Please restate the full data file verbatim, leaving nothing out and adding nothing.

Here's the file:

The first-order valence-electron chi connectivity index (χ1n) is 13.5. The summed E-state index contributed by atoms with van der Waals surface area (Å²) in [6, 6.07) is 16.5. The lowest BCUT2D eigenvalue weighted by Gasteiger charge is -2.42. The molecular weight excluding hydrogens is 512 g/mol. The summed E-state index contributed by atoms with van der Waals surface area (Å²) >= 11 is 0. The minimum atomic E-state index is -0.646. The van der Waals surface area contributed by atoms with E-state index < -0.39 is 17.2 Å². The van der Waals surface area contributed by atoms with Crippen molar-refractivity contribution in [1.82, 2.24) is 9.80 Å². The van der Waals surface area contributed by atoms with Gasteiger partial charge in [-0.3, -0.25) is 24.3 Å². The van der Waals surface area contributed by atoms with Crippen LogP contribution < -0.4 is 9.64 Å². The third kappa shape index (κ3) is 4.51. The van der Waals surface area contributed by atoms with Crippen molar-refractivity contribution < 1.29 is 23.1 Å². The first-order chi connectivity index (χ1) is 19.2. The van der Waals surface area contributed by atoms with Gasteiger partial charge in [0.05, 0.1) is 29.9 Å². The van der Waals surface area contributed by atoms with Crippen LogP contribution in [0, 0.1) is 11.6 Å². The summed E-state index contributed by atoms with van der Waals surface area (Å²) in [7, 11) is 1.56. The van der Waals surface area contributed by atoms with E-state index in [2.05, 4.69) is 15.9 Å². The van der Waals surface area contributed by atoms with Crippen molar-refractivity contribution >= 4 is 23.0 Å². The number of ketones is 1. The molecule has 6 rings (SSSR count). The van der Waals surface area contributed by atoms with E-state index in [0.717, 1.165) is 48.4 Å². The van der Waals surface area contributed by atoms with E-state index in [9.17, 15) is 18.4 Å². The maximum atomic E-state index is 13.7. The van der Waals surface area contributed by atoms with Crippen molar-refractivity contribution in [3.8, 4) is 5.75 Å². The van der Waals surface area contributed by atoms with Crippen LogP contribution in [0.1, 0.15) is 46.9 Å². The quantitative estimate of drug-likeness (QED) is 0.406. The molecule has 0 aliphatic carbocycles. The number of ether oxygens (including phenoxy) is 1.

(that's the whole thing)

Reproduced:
The first-order valence-electron chi connectivity index (χ1n) is 13.5. The summed E-state index contributed by atoms with van der Waals surface area (Å²) in [6, 6.07) is 16.5. The lowest BCUT2D eigenvalue weighted by Gasteiger charge is -2.42. The molecular weight excluding hydrogens is 512 g/mol. The summed E-state index contributed by atoms with van der Waals surface area (Å²) >= 11 is 0. The minimum atomic E-state index is -0.646. The van der Waals surface area contributed by atoms with E-state index < -0.39 is 17.2 Å². The van der Waals surface area contributed by atoms with Crippen molar-refractivity contribution in [1.82, 2.24) is 9.80 Å². The van der Waals surface area contributed by atoms with Gasteiger partial charge in [-0.3, -0.25) is 24.3 Å². The van der Waals surface area contributed by atoms with Crippen LogP contribution < -0.4 is 9.64 Å². The third kappa shape index (κ3) is 4.51. The van der Waals surface area contributed by atoms with Crippen molar-refractivity contribution < 1.29 is 23.1 Å². The first-order chi connectivity index (χ1) is 19.2. The van der Waals surface area contributed by atoms with Gasteiger partial charge in [0.05, 0.1) is 29.9 Å². The van der Waals surface area contributed by atoms with Crippen LogP contribution in [0, 0.1) is 11.6 Å². The summed E-state index contributed by atoms with van der Waals surface area (Å²) in [7, 11) is 1.56. The van der Waals surface area contributed by atoms with E-state index in [2.05, 4.69) is 15.9 Å². The van der Waals surface area contributed by atoms with Crippen molar-refractivity contribution >= 4 is 23.0 Å². The number of ketones is 1. The molecule has 6 rings (SSSR count). The van der Waals surface area contributed by atoms with E-state index in [0.717, 1.165) is 48.4 Å². The van der Waals surface area contributed by atoms with E-state index in [9.17, 15) is 18.4 Å². The maximum atomic E-state index is 13.7. The van der Waals surface area contributed by atoms with Crippen molar-refractivity contribution in [3.8, 4) is 5.75 Å². The van der Waals surface area contributed by atoms with Crippen LogP contribution in [0.1, 0.15) is 46.9 Å². The quantitative estimate of drug-likeness (QED) is 0.406. The molecule has 0 aliphatic carbocycles. The number of ether oxygens (including phenoxy) is 1.